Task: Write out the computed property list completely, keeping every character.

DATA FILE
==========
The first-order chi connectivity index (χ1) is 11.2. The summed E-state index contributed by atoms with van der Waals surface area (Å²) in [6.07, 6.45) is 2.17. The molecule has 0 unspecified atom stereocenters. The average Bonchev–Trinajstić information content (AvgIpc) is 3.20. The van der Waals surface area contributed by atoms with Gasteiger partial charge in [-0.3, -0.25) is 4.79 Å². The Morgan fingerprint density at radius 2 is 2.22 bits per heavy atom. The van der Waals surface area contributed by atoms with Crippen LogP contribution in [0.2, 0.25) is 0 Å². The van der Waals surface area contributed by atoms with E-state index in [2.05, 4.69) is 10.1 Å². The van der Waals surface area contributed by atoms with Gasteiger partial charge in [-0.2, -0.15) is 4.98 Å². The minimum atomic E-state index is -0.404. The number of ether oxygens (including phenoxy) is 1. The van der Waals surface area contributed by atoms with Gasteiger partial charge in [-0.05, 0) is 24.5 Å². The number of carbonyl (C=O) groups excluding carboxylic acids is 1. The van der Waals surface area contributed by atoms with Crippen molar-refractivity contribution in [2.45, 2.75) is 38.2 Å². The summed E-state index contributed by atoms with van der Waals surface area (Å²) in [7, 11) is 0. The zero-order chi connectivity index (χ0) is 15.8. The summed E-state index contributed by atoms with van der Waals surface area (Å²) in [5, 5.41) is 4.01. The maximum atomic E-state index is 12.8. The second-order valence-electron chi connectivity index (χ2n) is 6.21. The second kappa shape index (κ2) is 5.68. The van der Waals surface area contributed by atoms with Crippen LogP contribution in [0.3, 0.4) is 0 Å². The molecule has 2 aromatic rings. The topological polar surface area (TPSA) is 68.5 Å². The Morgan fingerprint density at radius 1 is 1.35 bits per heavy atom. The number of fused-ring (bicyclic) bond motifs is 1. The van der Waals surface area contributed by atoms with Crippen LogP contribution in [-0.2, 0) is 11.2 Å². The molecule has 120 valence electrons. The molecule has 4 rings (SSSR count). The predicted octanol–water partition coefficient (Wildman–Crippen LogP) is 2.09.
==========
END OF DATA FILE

The first-order chi connectivity index (χ1) is 11.2. The summed E-state index contributed by atoms with van der Waals surface area (Å²) in [6.07, 6.45) is 2.17. The molecule has 0 unspecified atom stereocenters. The average Bonchev–Trinajstić information content (AvgIpc) is 3.20. The van der Waals surface area contributed by atoms with Gasteiger partial charge in [-0.3, -0.25) is 4.79 Å². The Morgan fingerprint density at radius 2 is 2.22 bits per heavy atom. The van der Waals surface area contributed by atoms with Crippen LogP contribution in [0.2, 0.25) is 0 Å². The van der Waals surface area contributed by atoms with E-state index in [2.05, 4.69) is 10.1 Å². The van der Waals surface area contributed by atoms with Gasteiger partial charge in [-0.2, -0.15) is 4.98 Å². The minimum atomic E-state index is -0.404. The number of ether oxygens (including phenoxy) is 1. The van der Waals surface area contributed by atoms with Gasteiger partial charge in [-0.05, 0) is 24.5 Å². The number of carbonyl (C=O) groups excluding carboxylic acids is 1. The van der Waals surface area contributed by atoms with Crippen molar-refractivity contribution in [2.45, 2.75) is 38.2 Å². The summed E-state index contributed by atoms with van der Waals surface area (Å²) in [7, 11) is 0. The zero-order chi connectivity index (χ0) is 15.8. The summed E-state index contributed by atoms with van der Waals surface area (Å²) in [5, 5.41) is 4.01. The maximum atomic E-state index is 12.8. The second-order valence-electron chi connectivity index (χ2n) is 6.21. The second kappa shape index (κ2) is 5.68. The van der Waals surface area contributed by atoms with Crippen LogP contribution in [0.3, 0.4) is 0 Å². The molecule has 2 aromatic rings. The topological polar surface area (TPSA) is 68.5 Å². The Morgan fingerprint density at radius 1 is 1.35 bits per heavy atom. The number of fused-ring (bicyclic) bond motifs is 1. The van der Waals surface area contributed by atoms with Crippen LogP contribution in [-0.2, 0) is 11.2 Å². The molecule has 120 valence electrons. The molecule has 4 rings (SSSR count). The predicted octanol–water partition coefficient (Wildman–Crippen LogP) is 2.09.